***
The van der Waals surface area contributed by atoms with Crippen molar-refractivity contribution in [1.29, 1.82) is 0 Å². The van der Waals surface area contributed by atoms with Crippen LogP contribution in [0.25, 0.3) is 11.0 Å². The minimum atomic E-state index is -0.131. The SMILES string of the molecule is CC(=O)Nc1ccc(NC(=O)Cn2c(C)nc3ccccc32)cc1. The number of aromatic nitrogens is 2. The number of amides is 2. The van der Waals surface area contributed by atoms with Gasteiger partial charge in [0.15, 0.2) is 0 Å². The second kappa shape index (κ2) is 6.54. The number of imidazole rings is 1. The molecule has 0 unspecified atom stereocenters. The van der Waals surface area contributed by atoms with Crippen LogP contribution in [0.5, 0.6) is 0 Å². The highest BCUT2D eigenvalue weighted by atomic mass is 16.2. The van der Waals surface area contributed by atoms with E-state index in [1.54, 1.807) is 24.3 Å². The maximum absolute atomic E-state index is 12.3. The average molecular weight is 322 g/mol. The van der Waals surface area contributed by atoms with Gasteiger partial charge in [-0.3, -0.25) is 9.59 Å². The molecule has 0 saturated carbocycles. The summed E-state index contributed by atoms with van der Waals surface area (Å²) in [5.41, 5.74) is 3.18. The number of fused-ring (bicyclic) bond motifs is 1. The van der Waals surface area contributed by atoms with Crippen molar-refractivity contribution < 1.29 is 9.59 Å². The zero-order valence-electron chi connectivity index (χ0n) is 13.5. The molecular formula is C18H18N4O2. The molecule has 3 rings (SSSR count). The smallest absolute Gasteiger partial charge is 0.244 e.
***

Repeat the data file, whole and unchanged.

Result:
The van der Waals surface area contributed by atoms with Crippen molar-refractivity contribution in [1.29, 1.82) is 0 Å². The van der Waals surface area contributed by atoms with Crippen LogP contribution in [0.25, 0.3) is 11.0 Å². The minimum atomic E-state index is -0.131. The SMILES string of the molecule is CC(=O)Nc1ccc(NC(=O)Cn2c(C)nc3ccccc32)cc1. The number of aromatic nitrogens is 2. The number of amides is 2. The van der Waals surface area contributed by atoms with Gasteiger partial charge in [0.15, 0.2) is 0 Å². The second kappa shape index (κ2) is 6.54. The number of imidazole rings is 1. The molecule has 0 unspecified atom stereocenters. The van der Waals surface area contributed by atoms with Crippen LogP contribution in [0.5, 0.6) is 0 Å². The highest BCUT2D eigenvalue weighted by atomic mass is 16.2. The van der Waals surface area contributed by atoms with E-state index in [1.54, 1.807) is 24.3 Å². The maximum absolute atomic E-state index is 12.3. The average molecular weight is 322 g/mol. The van der Waals surface area contributed by atoms with Gasteiger partial charge in [-0.3, -0.25) is 9.59 Å². The molecule has 0 saturated carbocycles. The summed E-state index contributed by atoms with van der Waals surface area (Å²) in [5.41, 5.74) is 3.18. The number of fused-ring (bicyclic) bond motifs is 1. The van der Waals surface area contributed by atoms with Crippen molar-refractivity contribution < 1.29 is 9.59 Å². The zero-order valence-electron chi connectivity index (χ0n) is 13.5. The molecular formula is C18H18N4O2. The molecule has 3 rings (SSSR count). The smallest absolute Gasteiger partial charge is 0.244 e.